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The Beastly Bombing

Theatre Review by Matthew Murray

Russell Steinberg, Andrew Ableson, Jacob Sidney, and Aaron Matijasic.
Photo by Kim Gottlieb-Walker.

Perhaps only a musical theatre visionary would conceive of international terrorism being an ideal subject for a comic operetta. But without inventive talents behind such an idea, you're left with a show that sings richly (and endlessly) about absolutely nothing. That, alas, is the case with The Beastly Bombing, the anti-groundbreaking big-sing about the War on Terror that's playing at the Julia Miles Theater as part of the New York Musical Theatre Festival.

From the perpetually clueless heel of an American President with a sordid past and a Jesus fixation to law-enforcement antics and a sextet of lovers as bumbling about each other as they are a plot to blow up the Brooklyn Bridge, The Beastly Bombing draws from the oft-accessed wells of newspapers' front pages and the Gilbert & Sullivan oeuvre. In fact, finding much originality in librettist-lyricist-director Julien Nitzberg and composer Roger Neill's show proves almost as tricky as tracking down Osama bin Laden.

Puttering patter numbers for President Dodgeson (Jesse Merlin), devil-may-care duets for his daughters (Heather Marie Marsden and Kate Gabrielle Feld), and mock-angry anthems for the Al Qaeda and white-supremacist operatives (Andrew Ableson and Jacob Sidney) they fall for do not immediately a good spoof, or a good show, make. Nitzberg and Neill highlight the humorous romanticism at the center of the story, turning into a revolutionist's On the Town, that idealizes difficult love while downplaying the dastardly deeds that give story what heft it has.

For example, much more is made of the third coupling - between the other Al Qaeda and white supremacist, played by Russell Steinberg and Aaron Matijasic - than of the explosive plot being hatched. Unsurprisingly, the President is portrayed as being a greater threat to the world, far more concerned with appearances than he is the country being blown out from beneath his command.

While there's no reason this couldn't work, The Beastly Bombing never convinces that the Victorian-era England treatment that's been applied to it is itself worthwhile, let alone necessary. Nitzberg and Neill go to extravagant lengths to make room for arias, vivid ensemble numbers, and social commentary with exactly the kinds of plot twists and deus ex machina resolutions that characterized Gilbert and Sullivan. But because none of the characters speak or sing in a language recognizably their own, any points the authors are trying to make by equating their show with The Mikado or The Pirates of Penzance never materialize.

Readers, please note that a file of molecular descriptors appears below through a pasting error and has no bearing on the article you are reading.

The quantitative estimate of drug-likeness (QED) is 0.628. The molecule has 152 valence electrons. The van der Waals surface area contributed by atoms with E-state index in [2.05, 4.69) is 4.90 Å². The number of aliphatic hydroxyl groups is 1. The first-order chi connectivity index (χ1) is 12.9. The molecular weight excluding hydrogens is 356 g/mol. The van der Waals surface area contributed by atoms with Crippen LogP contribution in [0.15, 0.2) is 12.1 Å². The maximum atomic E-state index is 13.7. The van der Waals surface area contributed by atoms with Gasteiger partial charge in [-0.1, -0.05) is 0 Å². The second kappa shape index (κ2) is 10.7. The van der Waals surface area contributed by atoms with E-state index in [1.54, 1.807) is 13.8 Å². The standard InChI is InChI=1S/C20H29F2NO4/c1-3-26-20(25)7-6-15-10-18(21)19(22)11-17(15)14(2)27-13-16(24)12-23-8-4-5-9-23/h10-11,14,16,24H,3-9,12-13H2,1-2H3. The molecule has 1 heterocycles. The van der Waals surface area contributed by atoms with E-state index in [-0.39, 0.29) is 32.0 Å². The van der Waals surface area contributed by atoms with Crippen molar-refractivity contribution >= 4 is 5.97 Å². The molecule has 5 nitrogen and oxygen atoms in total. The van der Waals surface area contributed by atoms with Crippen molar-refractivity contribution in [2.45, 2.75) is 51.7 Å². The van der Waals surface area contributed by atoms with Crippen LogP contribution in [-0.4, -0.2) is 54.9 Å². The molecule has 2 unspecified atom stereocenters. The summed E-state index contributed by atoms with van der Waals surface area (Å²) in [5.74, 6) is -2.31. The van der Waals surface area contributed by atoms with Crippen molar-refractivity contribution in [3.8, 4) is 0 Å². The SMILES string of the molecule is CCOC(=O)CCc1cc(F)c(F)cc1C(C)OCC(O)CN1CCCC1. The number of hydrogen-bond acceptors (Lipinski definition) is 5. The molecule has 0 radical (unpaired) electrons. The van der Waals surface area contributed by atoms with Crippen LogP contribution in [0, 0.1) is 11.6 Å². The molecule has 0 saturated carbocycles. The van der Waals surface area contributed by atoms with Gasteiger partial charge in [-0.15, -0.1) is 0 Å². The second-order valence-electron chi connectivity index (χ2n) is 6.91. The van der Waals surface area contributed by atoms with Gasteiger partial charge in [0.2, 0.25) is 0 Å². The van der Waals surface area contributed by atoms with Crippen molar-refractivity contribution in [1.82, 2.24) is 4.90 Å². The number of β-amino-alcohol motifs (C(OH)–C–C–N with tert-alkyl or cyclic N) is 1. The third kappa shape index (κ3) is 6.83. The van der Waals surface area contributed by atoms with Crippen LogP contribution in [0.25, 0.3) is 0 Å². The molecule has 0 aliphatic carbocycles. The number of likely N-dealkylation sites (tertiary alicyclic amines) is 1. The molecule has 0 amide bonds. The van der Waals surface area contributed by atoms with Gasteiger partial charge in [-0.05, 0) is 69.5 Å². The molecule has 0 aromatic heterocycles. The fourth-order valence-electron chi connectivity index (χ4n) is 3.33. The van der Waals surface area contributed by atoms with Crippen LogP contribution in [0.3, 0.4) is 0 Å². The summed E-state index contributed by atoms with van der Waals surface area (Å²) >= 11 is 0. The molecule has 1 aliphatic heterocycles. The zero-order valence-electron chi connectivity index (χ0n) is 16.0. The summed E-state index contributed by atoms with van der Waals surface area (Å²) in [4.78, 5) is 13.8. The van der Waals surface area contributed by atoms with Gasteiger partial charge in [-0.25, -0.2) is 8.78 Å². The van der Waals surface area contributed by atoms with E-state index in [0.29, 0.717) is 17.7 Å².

The absence of real wit does not aid the show's assimilation as satire, but rather paints it as obvious comedy that revels in being obvious. Songs about psychedelic mushrooms, the joys of Jew hating, and the misguided morals of secretly homosexual Catholic priests don't obtain comic credence merely by their very presence, and nothing aside from their tongue-twisting provenance and breakneck speed (performed, not always in sync, with an unfortunate-sounding set of pre-recorded orchestral tracks) gives them reason for inclusion here.

Only Kevin Remington's frenetic choreography, which injects real athleticism into its host of unlikely targets, supplies energy enough to propel the action to its conclusion. With a Saudi doing somersaults, a chorus line of women in burqas, and a priest straight out of the Susan Stroman school, the dances realize the theatrical possibilities of The Beastly Bombing for more than the writing does.

The performers, while vocally impressive, can't generally compensate for the cleverness and character they're missing. The exception is Merlin, who wisely avoids a warmed-over George W. Bush caricature and instead piles on the basso profundo that's just right for the egotistical head the self-absorbed nation Nitzberg and Neill have drawn in The Beastly Bombing. At his best, Merlin's manner and voice suggest the drop-dead seriousness of a dynamic divo better equipped for tackling a modern major-general than a contemporary commander in chief. If Nitzberg and Neill's goal was to make you wish their President were doing anything else, mission accomplished.

Venue: Julia Miles Theater, 424 West 55th Street between 9th and 10th Avenues
Friday, Oct 5th at 4:30 pm
Friday, Oct 5th at 8:00 pm
Sunday, Oct 7th at 1:00 pm
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